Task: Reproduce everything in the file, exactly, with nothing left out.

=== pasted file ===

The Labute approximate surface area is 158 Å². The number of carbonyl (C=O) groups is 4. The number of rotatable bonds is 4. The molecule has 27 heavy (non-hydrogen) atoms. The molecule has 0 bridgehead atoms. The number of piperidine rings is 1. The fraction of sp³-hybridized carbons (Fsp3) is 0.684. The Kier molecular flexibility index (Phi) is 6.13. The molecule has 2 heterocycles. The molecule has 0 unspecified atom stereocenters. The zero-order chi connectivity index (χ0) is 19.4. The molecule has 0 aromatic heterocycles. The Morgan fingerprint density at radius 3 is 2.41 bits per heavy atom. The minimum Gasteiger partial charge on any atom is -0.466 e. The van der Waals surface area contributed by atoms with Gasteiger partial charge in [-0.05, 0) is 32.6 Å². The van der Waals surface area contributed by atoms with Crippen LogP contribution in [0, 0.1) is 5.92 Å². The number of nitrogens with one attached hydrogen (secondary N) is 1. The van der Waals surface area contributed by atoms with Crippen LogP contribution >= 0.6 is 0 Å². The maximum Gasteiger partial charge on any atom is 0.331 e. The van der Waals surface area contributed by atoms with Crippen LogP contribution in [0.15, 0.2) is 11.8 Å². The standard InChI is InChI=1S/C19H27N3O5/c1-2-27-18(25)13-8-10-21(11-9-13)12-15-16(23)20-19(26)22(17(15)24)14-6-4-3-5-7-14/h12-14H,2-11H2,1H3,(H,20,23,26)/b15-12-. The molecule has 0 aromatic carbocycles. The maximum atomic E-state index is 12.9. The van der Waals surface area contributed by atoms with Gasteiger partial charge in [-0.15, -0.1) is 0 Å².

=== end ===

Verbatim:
The Labute approximate surface area is 158 Å². The number of carbonyl (C=O) groups is 4. The number of rotatable bonds is 4. The molecule has 27 heavy (non-hydrogen) atoms. The molecule has 0 bridgehead atoms. The number of piperidine rings is 1. The fraction of sp³-hybridized carbons (Fsp3) is 0.684. The Kier molecular flexibility index (Phi) is 6.13. The molecule has 2 heterocycles. The molecule has 0 unspecified atom stereocenters. The zero-order chi connectivity index (χ0) is 19.4. The molecule has 0 aromatic heterocycles. The Morgan fingerprint density at radius 3 is 2.41 bits per heavy atom. The minimum Gasteiger partial charge on any atom is -0.466 e. The van der Waals surface area contributed by atoms with Gasteiger partial charge in [-0.05, 0) is 32.6 Å². The van der Waals surface area contributed by atoms with Crippen LogP contribution in [0, 0.1) is 5.92 Å². The number of nitrogens with one attached hydrogen (secondary N) is 1. The van der Waals surface area contributed by atoms with Crippen LogP contribution >= 0.6 is 0 Å². The maximum Gasteiger partial charge on any atom is 0.331 e. The van der Waals surface area contributed by atoms with Crippen LogP contribution in [0.15, 0.2) is 11.8 Å². The standard InChI is InChI=1S/C19H27N3O5/c1-2-27-18(25)13-8-10-21(11-9-13)12-15-16(23)20-19(26)22(17(15)24)14-6-4-3-5-7-14/h12-14H,2-11H2,1H3,(H,20,23,26)/b15-12-. The molecule has 0 aromatic carbocycles. The maximum atomic E-state index is 12.9. The van der Waals surface area contributed by atoms with Gasteiger partial charge in [-0.15, -0.1) is 0 Å².